News of the Weird (June 18, 2017)

News of the Weird
Weirdnuz.M532, June 18, 2017
Copyright 2017 by Chuck Shepherd. All rights reserved.

REMINDER: I am retiring in two weeks (but in reality, all
the columns are in the can already). My announcement is here.


Lead Story

Advertisers Are Coming For You: The New York Times reported in May that the "sophistication" of Google's and Facebook's ability to identify potential customers of advertisements is "capable of targeting ads . . . so narrow that they can pinpoint, say, Idaho residents in long distance relationships who are contemplating buying a minivan." Facebook's ad manager told the Times that such a description matches 3,100 people (out of Idaho's 1.655 million). [New York Times, 5-14-2017]

Government in Action!

Harry Kraemer, 76, owner of Sparkles Cleaning Service in London, Ontario, was alone in his SUV recently and decided to light up a cigarette based on his 60-year habit, but was spotted by "Smoke-Free Ontario" officers and cited for three violations. Since his vehicle was registered to his business, and the windows were up, the cab constituted a "closed" "workspace." It took a long legal fight, but in May, the Provincial Offences Court cut Kraemer a break and dismissed the tickets. [National Post, 5-8-2017]

The U.S. Fish and Wildlife Service (FWS) finally prevailed in federal appeals court in February, in its Endangered Species Act designation that wetlands in Louisiana's St. Tammany Parish should be preserved as a safe habitat for the dusky gopher frog. Landowners barred from developing the land pointed out that no such frogs have been spotted there for "decades" but have been seen elsewhere in the state and in Mississippi. FWS concluded that St. Tammany area could be a place that dusky gopher frogs might thrive if they decided to return. [The Daily Caller, 2-14-2017]

The Job of the Researcher

From the abstract of Teresa Lloro-Bidart, in an April academic paper, comparing behaviors of native-California western gray squirrels and disruptive (to residents' trash cans) eastern fox squirrels: "I juxtapose feminist posthumanist theories and feminist food study scholarship to demonstrate how eastern fox squirrels are subjected to gendered, racialized, and speciesist thinking in the popular news media as a result of their feeding/eating practices [and] their unique and unfixed spatial arrangements in the greater Los Angeles region . . .." The case "presents a unique opportunity to question and re-theorize the ontological given of 'otherness' that manifests in part through a politics" in which "animal food choices" "stand in" for "compliance and resistance" to the "dominant forces in [human] culture." [New York Observer, 5-12-2017]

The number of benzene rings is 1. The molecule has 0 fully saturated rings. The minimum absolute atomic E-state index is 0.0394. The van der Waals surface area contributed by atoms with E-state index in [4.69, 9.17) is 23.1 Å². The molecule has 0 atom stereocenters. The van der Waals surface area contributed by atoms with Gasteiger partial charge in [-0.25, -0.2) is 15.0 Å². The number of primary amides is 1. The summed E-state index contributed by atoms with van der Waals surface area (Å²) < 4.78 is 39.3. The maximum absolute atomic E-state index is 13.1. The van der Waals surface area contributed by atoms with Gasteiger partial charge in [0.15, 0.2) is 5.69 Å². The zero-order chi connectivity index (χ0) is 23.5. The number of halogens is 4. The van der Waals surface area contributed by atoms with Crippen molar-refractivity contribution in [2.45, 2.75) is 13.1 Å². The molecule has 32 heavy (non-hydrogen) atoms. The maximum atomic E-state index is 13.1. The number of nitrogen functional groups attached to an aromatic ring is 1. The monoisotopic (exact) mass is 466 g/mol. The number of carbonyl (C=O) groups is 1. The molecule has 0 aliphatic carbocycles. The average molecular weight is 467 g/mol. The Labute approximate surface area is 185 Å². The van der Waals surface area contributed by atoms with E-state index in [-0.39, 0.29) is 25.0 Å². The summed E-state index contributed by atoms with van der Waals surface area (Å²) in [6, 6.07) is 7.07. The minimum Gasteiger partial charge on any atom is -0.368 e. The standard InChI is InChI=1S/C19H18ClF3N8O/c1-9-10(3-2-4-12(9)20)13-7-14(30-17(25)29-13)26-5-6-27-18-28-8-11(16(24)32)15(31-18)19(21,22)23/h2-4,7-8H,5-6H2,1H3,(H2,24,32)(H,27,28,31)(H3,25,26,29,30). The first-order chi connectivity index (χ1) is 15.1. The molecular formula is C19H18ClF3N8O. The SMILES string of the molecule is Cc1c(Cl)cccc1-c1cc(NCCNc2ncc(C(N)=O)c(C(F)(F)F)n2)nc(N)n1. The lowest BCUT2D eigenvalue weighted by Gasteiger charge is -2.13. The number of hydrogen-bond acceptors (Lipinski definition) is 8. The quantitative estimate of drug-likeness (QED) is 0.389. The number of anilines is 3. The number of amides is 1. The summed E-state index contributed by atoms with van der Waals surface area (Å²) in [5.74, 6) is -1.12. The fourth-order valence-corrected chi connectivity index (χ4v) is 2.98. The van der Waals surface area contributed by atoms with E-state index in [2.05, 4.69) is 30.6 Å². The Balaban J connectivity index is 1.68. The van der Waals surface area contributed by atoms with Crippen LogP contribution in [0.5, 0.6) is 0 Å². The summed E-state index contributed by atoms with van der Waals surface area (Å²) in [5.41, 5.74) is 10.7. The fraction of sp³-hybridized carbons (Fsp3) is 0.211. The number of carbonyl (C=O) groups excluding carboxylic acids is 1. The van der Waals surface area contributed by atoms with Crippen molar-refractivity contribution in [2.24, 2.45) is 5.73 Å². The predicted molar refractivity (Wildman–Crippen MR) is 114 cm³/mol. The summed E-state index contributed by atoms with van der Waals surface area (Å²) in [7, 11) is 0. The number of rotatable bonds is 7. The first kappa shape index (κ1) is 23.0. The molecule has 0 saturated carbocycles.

The Continuing Crisis

Japan is in constant conflict over whether to become more militarily robust (concerned increasingly with North Korea) even though its constitution requires a low profile (only "self- defense"). When the country's defense minister recently suggested placing females into combat roles, constitutional law professor Shigeaki Iijima strongly objected, initiating the possibility that Japan's enemies might have bombs capable of blowing women's uniforms off, exposing their bodies. The ridicule was swift. Wrote one, "I saw something like that in Dragon Ball" (from the popular comic book and TV productions of Japanese anime). [Japan Today, 5-26-2017]

Took It Too Far: Already, trendy restaurants have offered customers dining experiences amidst roaming cats (and in one bold experiment, owls), but the art house San Francisco Dungeon has planned a two-day (July 1st and 8th) experimental "Rat Café" for those who feel their coffee or tea is better sipped if rats (from the local rat rescue) scurry about the room. Pastries are included for the $49.99 price, but the rats will be removed before the food comes. (Sponsors promise at least 15 minutes of "rat interaction," and the price includes admission to the Dungeon.) [SFGate.com, 5-18-2017]

Bright Ideas

Organizers of northern Germany's Wacken Open Air Festival (billed as the world's biggest metal music extravaganza) expect the 75,000 attendees to drink so much beer that they have built a nearly-four-mile-long pipeline to carry 105,000 gallons to on-site taps. (Otherwise, keg-delivery trucks would likely muck up the grounds.) Some pipes were buried specifically for the August 3rd-5th festival, but others had been used by local farmers for ordinary irrigation. [Deutsche Welle (Bonn), 5-23-2017]

Smooth Reactions

(1) Robert Ahorner, 57, apparently just to "win" an argument with his wife, who was dissatisfied with their sex life, left the room with his 9mm semi-automatic and fired four shots at his penis. (As he said later, "If I'm not using it, I might as well shoot it off.") Of course, he missed, and police in Elkhorn, Wis., said no laws were violated. (2) In a lawsuit filed against an allegedly retaliating former lover, Columbia University School of Public Health professor Mady Hornig said her jilted boss tried repeatedly to harm her professional standing, even twice calling her into his office, dropping his trousers, and asking her professional opinion of the lesion on his buttock. [GazetteExtra (Janesville), 5-15-2017] [New York Post, 5-20-2017]